A Century of Horrors
Communism, Nazism, and the Uniqueness of the Shoah
The twentieth century bears the indelible imprint of both communism and Nazism. Today, it sometimes seems as if the former is all but forgotten, at least among Western elites, while our cultural memory of the latter is an inextinguishable fire. This inequality is surprising and calls out for explanation, a task the French political thinker Alain Besancon attempts here in a wise and elegant meditation. In examining the horror and destruction caused by both of these terrible ideologies, Besancon finds that recourse to theology is necessary if we are to achieve even feeble illumination. He also explains why, even with the full knowledge of the extent of communism's crimes, the uniqueness of the Shoah ought to be accepted without reservation.
Published: May, 2018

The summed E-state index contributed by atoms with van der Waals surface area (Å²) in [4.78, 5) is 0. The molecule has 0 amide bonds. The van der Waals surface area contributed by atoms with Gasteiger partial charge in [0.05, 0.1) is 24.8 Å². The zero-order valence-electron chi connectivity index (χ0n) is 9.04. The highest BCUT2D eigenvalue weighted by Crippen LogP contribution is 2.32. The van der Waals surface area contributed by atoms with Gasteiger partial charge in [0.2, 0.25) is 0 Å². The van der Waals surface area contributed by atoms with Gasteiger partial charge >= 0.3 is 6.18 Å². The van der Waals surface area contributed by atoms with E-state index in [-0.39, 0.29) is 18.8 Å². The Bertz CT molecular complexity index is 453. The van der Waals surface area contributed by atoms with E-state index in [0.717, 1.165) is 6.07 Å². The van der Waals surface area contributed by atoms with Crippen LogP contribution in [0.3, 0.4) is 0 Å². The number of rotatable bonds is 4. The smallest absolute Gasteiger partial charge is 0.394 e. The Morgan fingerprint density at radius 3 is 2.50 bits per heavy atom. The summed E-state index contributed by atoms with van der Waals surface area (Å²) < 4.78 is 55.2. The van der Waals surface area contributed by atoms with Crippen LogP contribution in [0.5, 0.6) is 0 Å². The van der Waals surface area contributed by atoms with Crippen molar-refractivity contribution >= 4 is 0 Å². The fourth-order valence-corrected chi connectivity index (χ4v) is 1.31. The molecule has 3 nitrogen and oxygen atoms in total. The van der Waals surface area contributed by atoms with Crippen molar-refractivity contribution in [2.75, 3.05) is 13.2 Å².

"With a trembling heart but a clear head, Alain Besançon, one of the most acute analysts of communism, inquires into the twin hells of the twentieth century. This confrontation with evil persuasively evolves into a meditation upon what appears as the secret pivot of our history: the relationship between Judaism and Christianity. This is an outstanding contribution that sheds uncommon light on what Augustine called the 'intertwinings of the two cities.' " —Pierre Manent, author of The City of Man"Besançon's profound book shows how, for the sake of its own future, Western political thought has to transcend the legacy of both communism and Nazism by working through the dangerous illusions many still entertain about both of these modern idolatries." —David Novak, author of In Defense of Religious Liberty"With an impressive grasp of the critical issues, and without bogging down in details, Besançon lucidly probes into the comparisons and contrasts between these two ideologies." —Religious Studies Review